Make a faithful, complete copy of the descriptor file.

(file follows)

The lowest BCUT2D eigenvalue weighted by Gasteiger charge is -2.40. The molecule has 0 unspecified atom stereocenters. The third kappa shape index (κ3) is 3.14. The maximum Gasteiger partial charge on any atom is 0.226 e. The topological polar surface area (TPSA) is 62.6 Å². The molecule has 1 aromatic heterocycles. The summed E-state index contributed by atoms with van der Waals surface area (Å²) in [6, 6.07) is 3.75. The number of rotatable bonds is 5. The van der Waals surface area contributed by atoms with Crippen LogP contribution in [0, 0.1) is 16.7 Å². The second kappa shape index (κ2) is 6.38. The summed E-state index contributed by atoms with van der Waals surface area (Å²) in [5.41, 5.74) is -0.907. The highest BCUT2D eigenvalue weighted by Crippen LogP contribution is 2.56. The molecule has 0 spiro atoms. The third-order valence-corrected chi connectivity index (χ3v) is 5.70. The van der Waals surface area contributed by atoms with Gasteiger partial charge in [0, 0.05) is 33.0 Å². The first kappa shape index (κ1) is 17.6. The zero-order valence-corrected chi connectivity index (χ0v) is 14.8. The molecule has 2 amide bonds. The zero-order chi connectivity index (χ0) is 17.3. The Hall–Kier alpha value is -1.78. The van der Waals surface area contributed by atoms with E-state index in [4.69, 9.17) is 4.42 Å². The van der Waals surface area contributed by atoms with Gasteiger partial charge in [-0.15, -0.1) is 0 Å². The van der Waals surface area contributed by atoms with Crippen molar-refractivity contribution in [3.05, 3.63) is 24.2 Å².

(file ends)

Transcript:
The lowest BCUT2D eigenvalue weighted by Gasteiger charge is -2.40. The molecule has 0 unspecified atom stereocenters. The third kappa shape index (κ3) is 3.14. The maximum Gasteiger partial charge on any atom is 0.226 e. The topological polar surface area (TPSA) is 62.6 Å². The molecule has 1 aromatic heterocycles. The summed E-state index contributed by atoms with van der Waals surface area (Å²) in [6, 6.07) is 3.75. The number of rotatable bonds is 5. The van der Waals surface area contributed by atoms with Crippen LogP contribution in [0, 0.1) is 16.7 Å². The second kappa shape index (κ2) is 6.38. The summed E-state index contributed by atoms with van der Waals surface area (Å²) in [5.41, 5.74) is -0.907. The highest BCUT2D eigenvalue weighted by Crippen LogP contribution is 2.56. The molecule has 0 spiro atoms. The third-order valence-corrected chi connectivity index (χ3v) is 5.70. The van der Waals surface area contributed by atoms with Gasteiger partial charge in [0, 0.05) is 33.0 Å². The first kappa shape index (κ1) is 17.6. The zero-order valence-corrected chi connectivity index (χ0v) is 14.8. The molecule has 2 amide bonds. The zero-order chi connectivity index (χ0) is 17.3. The Hall–Kier alpha value is -1.78. The van der Waals surface area contributed by atoms with E-state index in [4.69, 9.17) is 4.42 Å². The van der Waals surface area contributed by atoms with Gasteiger partial charge in [-0.15, -0.1) is 0 Å². The van der Waals surface area contributed by atoms with Crippen molar-refractivity contribution in [3.05, 3.63) is 24.2 Å².